Carbon Capture Will Make Fossil-Sourced Hydrogen 2.5–9× More Expensive
Over the past months, CleanTechnica has been looking in depth into the current round of hype around hydrogen and formulating a policy for its coverage on the site. The current hydrogen hype has been covered from the angle of oil and gas funding of the PR in Europe, and from the perspective of the industry trying to get governments to build a massive new infrastructure for delivery of hydrogen made from coal and gas with the promise that it will be low-carbon in the future.
The use of hydrogen as a heating fuel for home and businesses was addressed as well, with the clear requirement once again for massive new infrastructure expenditures and higher operating costs compared to simply electrifying those requirements brought out. The current global hydrogen market’s 55% use in oil refineries was addressed as well, leading to the assumption that the actual amount of hydrogen consumed annually would actually drop.
This led to CleanTechnica‘s publisher, Zach Shahan, publishing a summary piece pointing out that the current round of hydrogen hype is a money grab by the fossil fuel industry, investors are being duped and consumers fooled by the promises are being duped into thinking climate action isn’t necessary.
What’s been missing from this so far is an end price of hydrogen assessment when carbon capture and sequestration are bolted onto the gas and coal processes that produce “gray” and “black” hydrogen. And the assessment isn’t pretty for them.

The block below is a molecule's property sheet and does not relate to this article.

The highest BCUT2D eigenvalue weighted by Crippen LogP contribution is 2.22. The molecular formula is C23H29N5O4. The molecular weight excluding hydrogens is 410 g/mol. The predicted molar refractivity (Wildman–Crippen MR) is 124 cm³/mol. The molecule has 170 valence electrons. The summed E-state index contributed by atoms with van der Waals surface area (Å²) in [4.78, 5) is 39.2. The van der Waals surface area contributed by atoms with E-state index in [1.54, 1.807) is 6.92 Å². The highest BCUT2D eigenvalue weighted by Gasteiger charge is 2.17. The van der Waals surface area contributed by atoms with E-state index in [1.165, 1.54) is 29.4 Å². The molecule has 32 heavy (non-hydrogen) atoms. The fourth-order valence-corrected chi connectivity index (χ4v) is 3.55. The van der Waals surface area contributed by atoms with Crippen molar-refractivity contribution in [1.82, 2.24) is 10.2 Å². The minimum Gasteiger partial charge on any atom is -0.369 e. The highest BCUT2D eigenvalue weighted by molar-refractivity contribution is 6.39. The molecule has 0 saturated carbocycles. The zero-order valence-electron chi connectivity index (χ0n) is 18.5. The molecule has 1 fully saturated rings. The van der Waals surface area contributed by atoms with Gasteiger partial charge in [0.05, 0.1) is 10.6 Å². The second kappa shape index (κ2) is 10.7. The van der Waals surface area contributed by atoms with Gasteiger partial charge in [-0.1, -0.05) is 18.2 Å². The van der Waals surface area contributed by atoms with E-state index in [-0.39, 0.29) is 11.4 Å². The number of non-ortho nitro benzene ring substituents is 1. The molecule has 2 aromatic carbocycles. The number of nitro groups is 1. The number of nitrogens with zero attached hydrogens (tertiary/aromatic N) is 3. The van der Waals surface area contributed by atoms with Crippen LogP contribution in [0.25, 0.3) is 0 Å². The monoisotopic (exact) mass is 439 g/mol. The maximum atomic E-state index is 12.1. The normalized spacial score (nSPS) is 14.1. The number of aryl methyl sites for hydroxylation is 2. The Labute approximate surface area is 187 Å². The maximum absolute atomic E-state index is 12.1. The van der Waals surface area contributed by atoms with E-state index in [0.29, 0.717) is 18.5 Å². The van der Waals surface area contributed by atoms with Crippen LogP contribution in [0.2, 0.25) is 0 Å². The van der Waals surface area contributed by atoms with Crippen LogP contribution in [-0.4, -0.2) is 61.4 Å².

Presently, hydrogen’s spot price is about $0.80 per kg, or $800 per ton. The cost of carbon capture at flue and sequestration end to end are estimated at $108 to $335 for gas and $97 to $297 for coal, assuming process costs for H2 plants are similar to process costs for generation plants. It’s a reasonable approximation. This is aligned with the expensive physics of carbon capture and sequestration.
Gas and coal effluents are different compositions, so process costs are different. Note that these are costs, not prices, so there will need to be an adder for profit, and 10% is reasonable.
That suggests the following end prices for delivery of hydrogen from fossil fuels.
At minimum, the cost of blue hydrogen will be about 2.5 times the cost of black and gray hydrogen. CCS advocates claim costs will come down, but this is not new technology. We have been capturing CO2 at flue for industrial processes for at least 140 years. We’ve been pumping it underground for 50 years, after first extracting it with natural gas. The chemistry and technologies are well understood, so claims of cost reductions are just that, claims.
Let’s look at the other side of the equation. What will it cost to create hydrogen using proton exchange membrane (PEM) electrolysis using renewable electricity? This is almost entirely a function of the price of electricity, and is expected to be done in periods of over production of wind and solar. By about 2030, both wind and solar are expected to have costs per MWh of around $20 USD unsubsidized based on very well establish cost reduction curves. Those are the wholesale prices they will be able to offer in power purchase agreements to utilities, and we are already seeing prices that low in the best resource areas with limited or no subsidies, so it’s evidently achievable. In peak periods, electricity will be available in that range, with utilities using demand-side stochastic processing including industrial and storage uses to soak up the extra rather than turn down generation. Better to make a little profit on $20 per MWh electricity than no profit, so the markets will find uses for cheap electricity.